Multicomponent Seismic Studies of the Gas-hydrate System at the Storegga Slide
Stefan Bünz, Jürgen Mienert, Karin Andreassen, 2009. "Multicomponent Seismic Studies of the Gas-hydrate System at the Storegga Slide", Natural Gas Hydrates—Energy Resource Potential and Associated Geologic Hazards, T. Collett, A. Johnson, C. Knapp, R. Boswell
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A multicomponent seismic technology is able to broaden our knowledge of the gas-hydrate reservoir. In the marine environment, shear waves (S waves) can be generated by conversion from a downward-propagating compressional wave (P wave) on reflection at a sedimentary interface. The upward-propagating S wave can be recorded at the ocean floor using horizontal geophones. S waves can be useful in addition to P-wave data because the S-wave velocity is slower than P-wave velocity and S waves are less affected by the pore fill of porous rocks. This clearly gives a distinct improvement because (1) seismic resolution using S waves increases, (2) targets of gas or of poor P-wave reflectivity are imaged well, (3) pore fluids and lithology can be discriminated, and (4) the enhanced ability exists to estimate gas-hydrate concentrations. On the mid-Norwegian margin, multicomponent seismic data have enabled us to choose a proper rock-physical model for the hydrate-bearing sediments. We are able to constrain seismic velocities from ocean-bottom seismic data. This allows us to obtain more accurate estimations of gas-hydrate and free-gas concentrations and to assess the occurrence of overpressures within the gas-bearing sediments underneath the hydrates. Improved acoustic images look through the zone underneath the hydrate-bearing sediments, which is obscured on the P-wave data because of the occurrence of gas.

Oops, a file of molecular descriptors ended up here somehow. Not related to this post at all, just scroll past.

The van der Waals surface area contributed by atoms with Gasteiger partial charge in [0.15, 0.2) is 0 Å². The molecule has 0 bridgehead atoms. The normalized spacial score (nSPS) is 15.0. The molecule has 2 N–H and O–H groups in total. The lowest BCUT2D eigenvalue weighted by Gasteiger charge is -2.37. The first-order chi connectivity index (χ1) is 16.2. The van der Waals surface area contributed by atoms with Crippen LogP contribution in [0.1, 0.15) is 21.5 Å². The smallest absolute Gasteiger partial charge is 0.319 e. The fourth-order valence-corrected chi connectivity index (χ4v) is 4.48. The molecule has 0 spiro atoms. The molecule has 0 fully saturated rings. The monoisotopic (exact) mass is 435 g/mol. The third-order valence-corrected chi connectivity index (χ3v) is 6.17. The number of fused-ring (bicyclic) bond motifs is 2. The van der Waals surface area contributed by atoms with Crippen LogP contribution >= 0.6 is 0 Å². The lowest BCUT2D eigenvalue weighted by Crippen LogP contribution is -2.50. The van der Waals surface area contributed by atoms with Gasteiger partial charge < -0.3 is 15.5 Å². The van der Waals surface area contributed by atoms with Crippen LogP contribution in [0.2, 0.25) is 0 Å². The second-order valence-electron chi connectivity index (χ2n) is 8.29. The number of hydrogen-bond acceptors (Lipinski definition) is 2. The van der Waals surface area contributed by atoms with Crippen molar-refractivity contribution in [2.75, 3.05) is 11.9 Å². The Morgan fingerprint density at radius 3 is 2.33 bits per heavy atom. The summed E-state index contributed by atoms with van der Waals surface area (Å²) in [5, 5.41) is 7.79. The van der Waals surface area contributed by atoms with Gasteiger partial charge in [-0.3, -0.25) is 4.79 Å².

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In September 2004, the American Association of Petroleum Geologists (AAPG) convened a Hedberg Research Conference in Vancouver, British Columbia, Canada titled "Natural Gas Hydrates: Energy Resource Potential and Associated Geologic Hazards." As a continuation of the Hedberg Research Conference in Vancouver, the conveners of the conference and the editors of this Memoir have worked with more than 150 authors and coauthors to prepare this Memoir on gas hydrates. This publication follows the goals of the Hedberg conference; however, the contents of this Memoir were expanded to include all aspects of gas hydrates in nature. This Memoir contains 39 individual contributions, ranging from long topical summaries to shorter focused research papers. This Memoir has been published in two parts, with digital versions of all the complete research papers included on the enclosed CD. The hardcopy portion of the Memoir includes abstracts and several key figures for each of the contributions along with a complete copy of a gas hydrate technical review. The digital portion of this Memoir has been organized into a series of topical sections consisting of review articles, marine gas hydrate papers, and gas hydrate laboratory and modeling studies. Because of the rapidly emerging worldwide interest in gas hydrates, this comprehensive treatise on the geology of gas hydrates will be valuable to both the gas hydrate research community and exploration/development geologists working in arctic and deep marine environments.